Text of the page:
Title : Magic (2007)
Genre : Rock
Rating : ***** ** (out of 10*)
This Week I'm Listening To...
The Boss is back, and this time he's decided to rock again. I guess he's had enough of being Mr. Story-Teller (Devils & Dust) and enough of being a folk-singer (The Seeger Sessions).
The Springsteen diehards are saying this takes him back to the Born To Run, Darkness on the Edge of Town, and The Wild, The Innocent and the East Street Shuffle days, but that's just wishful thinking. At best, this is a return to the Born In The USA days - when Bruce chose to "popify" his Rock & Roll in order to get more radio airplay.
What's To Like...
The tunes are all catchy little things, assuming you're cool with Bruce doing Pop-Rock. None of the songs come off as being filler. The East Street Band is back, including Clarence Clemons on saxophone.
What's Not To Like...
The studio mixing positively sucks. All the musical instruments seem to get pureed into a mushy background mix. I wonder if this was deliberate. If so, the studio engineer should be fired on the spot.
Bruce once again has a bad case of mumble-mouth. This started on D&D. Does this mean that The Boss' voice is shot? Or does he think that lousy enunciation comes off as being "sulkily brooding"? What's next - Bruce grunting like a metal vocalist? Let's hope not.
Then there's the small matter of repetitive lyrics. Here's a lame exercise to do - take the title phrase to each song (for instance, Track #1 is "Radio Nowhere"), then count how many times Bruce repeats it in the song. I'm sorry. We may tolerate a no-talent skirt like Britney doing this, but more is expected from the guy who wrote the brilliant tale-spinning lyrics for the TWTI&TESS album.
Finally, everyone on this album sounds ...well... tired. It's like Bruce's spirit wants to rock again, but the body keeps telling him to slow down cuz he's a geezer. The East Street Band comes off the same way. Are they feeling geezerish too, or did Bruce demand that they "tone it down" so as to not steal his spotlight?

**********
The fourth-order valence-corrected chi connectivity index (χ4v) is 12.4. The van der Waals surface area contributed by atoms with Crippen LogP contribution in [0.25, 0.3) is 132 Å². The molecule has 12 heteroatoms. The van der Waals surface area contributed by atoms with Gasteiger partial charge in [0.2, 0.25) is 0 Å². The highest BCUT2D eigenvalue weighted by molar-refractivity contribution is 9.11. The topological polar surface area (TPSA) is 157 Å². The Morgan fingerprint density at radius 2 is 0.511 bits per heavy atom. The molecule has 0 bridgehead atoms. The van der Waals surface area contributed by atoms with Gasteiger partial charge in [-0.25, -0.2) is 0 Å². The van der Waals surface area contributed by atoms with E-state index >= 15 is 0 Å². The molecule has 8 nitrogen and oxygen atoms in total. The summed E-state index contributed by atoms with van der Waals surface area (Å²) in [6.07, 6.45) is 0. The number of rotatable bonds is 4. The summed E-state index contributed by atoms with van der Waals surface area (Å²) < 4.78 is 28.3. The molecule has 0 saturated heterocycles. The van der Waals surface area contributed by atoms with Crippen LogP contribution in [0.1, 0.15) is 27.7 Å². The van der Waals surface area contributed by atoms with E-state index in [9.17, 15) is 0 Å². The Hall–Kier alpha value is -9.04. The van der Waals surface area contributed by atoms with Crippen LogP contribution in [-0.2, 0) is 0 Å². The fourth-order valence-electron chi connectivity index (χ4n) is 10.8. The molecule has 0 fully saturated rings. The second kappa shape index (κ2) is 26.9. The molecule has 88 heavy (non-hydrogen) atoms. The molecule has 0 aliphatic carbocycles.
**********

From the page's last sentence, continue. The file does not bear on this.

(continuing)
Old Musicians Never Die, They Just Go From 45 RPM to 33....
Is it inherent that old rockers lose their pep? Maybe, maybe not. Let's look at the pro's and con's of this.
Rockers Who Have Become Geezers01. Paul McCartney
Hasn't put out anything notable since "Uncle Albert". The last couple albums have been sheer schlock.
02. Lindsey Buckingham
Waited 14 years to put out a yawner. See my review a few months back for more details.
03. The Strawbs
Yeah, this is one of my favorite groups, but Deja Fou was painfully uninspiring.
04. Rod Stewart
The standard-setter for geezer rockers. His American Songbook series was pitiful. And he kept on doing it and doing it.
Now you might want to cut Rod some slack, since he was having voice issues. But consider the following...
Old Rockers Who Still Haven't Become Geezers01. Meatloaf
He's older than me, he's had worse vocal problems than Rod, and he still puts 100% into his albums. Eat my shorts, Rod; and get back to work.
02. Carlos Santana
A high-energy act in the 1970's, who hasn't slowed down since.
03. Bon Jovi
I'm not a huge Bon Jovi fan (that's Liz's department). But listen to the "Have A Nice Day" album and compare it to "New Jersey" or any other early BJ stuff. The musicianship has evolved, but the energy level was, and remains, high.
Finally, "Tired Geezer Syndrome" should not be confused with bands who have lost contact with their Muse. In other words, the energy is still there, and so is the talent. But the creativity is gone. Some examples...
01. REO Speedwagon
Yes, Virginia, they still put out albums. They sound good, but nothing really jumps out and grabs you anymore.
02. Bad Company
2 good albums, followed by decades of "lounge-music rock".
03. The Rolling Stones
They lost their Muse halfway through Exile On Main Street, and have never got her back. What separates them from the rest of the Museless bands is - I don't think The Stones are even trying to find their Muse again.
But I digress. Springsteen's Magic has some serious flaws, but it's still a worthwhile acquisition. It's not a return to the Glory Days, but it's a step in the right direction We need to encourage Bruce to a.) get a better Mixing Engineer, b.) let the East Street Band shine a bit more, and c.) keep on rockin'. We'll give this seven stars, and hope that a "re-mastered" version of it comes out in the not-too-distant future.